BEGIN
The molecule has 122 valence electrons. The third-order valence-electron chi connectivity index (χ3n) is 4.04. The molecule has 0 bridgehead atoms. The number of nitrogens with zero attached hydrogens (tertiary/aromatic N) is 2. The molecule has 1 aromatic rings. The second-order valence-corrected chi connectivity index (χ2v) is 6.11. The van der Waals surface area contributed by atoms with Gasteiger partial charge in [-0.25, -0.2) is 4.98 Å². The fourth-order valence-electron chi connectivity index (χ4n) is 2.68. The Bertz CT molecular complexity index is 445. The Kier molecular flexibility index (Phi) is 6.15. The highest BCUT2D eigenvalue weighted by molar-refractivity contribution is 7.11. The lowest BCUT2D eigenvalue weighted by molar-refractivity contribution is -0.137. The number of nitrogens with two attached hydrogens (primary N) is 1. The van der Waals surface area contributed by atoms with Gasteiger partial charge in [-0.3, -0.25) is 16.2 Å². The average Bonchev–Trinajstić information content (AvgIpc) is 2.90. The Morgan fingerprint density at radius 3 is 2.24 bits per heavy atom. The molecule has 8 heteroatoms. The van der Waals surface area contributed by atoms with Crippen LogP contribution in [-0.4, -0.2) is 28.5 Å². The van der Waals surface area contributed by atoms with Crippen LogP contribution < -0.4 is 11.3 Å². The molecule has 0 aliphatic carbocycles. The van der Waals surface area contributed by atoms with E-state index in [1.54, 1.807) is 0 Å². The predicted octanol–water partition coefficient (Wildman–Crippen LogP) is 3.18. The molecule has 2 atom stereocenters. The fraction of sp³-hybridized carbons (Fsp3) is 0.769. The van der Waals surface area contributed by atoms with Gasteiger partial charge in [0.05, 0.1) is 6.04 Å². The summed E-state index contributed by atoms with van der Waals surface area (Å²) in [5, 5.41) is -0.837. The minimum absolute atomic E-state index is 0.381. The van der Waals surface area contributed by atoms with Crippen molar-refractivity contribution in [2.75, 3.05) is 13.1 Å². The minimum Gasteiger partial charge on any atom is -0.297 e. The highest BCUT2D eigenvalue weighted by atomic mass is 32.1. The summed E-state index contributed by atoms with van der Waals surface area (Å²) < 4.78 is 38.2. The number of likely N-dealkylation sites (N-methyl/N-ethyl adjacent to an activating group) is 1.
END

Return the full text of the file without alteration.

The molecule has 122 valence electrons. The third-order valence-electron chi connectivity index (χ3n) is 4.04. The molecule has 0 bridgehead atoms. The number of nitrogens with zero attached hydrogens (tertiary/aromatic N) is 2. The molecule has 1 aromatic rings. The second-order valence-corrected chi connectivity index (χ2v) is 6.11. The van der Waals surface area contributed by atoms with Gasteiger partial charge in [-0.25, -0.2) is 4.98 Å². The fourth-order valence-electron chi connectivity index (χ4n) is 2.68. The Bertz CT molecular complexity index is 445. The Kier molecular flexibility index (Phi) is 6.15. The highest BCUT2D eigenvalue weighted by molar-refractivity contribution is 7.11. The lowest BCUT2D eigenvalue weighted by molar-refractivity contribution is -0.137. The number of nitrogens with two attached hydrogens (primary N) is 1. The van der Waals surface area contributed by atoms with Gasteiger partial charge in [-0.3, -0.25) is 16.2 Å². The average Bonchev–Trinajstić information content (AvgIpc) is 2.90. The Morgan fingerprint density at radius 3 is 2.24 bits per heavy atom. The molecule has 8 heteroatoms. The van der Waals surface area contributed by atoms with Crippen LogP contribution in [-0.4, -0.2) is 28.5 Å². The van der Waals surface area contributed by atoms with Crippen LogP contribution < -0.4 is 11.3 Å². The molecule has 0 aliphatic carbocycles. The van der Waals surface area contributed by atoms with E-state index in [1.54, 1.807) is 0 Å². The predicted octanol–water partition coefficient (Wildman–Crippen LogP) is 3.18. The molecule has 2 atom stereocenters. The fraction of sp³-hybridized carbons (Fsp3) is 0.769. The van der Waals surface area contributed by atoms with Gasteiger partial charge in [0.05, 0.1) is 6.04 Å². The summed E-state index contributed by atoms with van der Waals surface area (Å²) in [5, 5.41) is -0.837. The minimum absolute atomic E-state index is 0.381. The van der Waals surface area contributed by atoms with Crippen molar-refractivity contribution in [2.75, 3.05) is 13.1 Å². The minimum Gasteiger partial charge on any atom is -0.297 e. The highest BCUT2D eigenvalue weighted by atomic mass is 32.1. The summed E-state index contributed by atoms with van der Waals surface area (Å²) < 4.78 is 38.2. The number of likely N-dealkylation sites (N-methyl/N-ethyl adjacent to an activating group) is 1.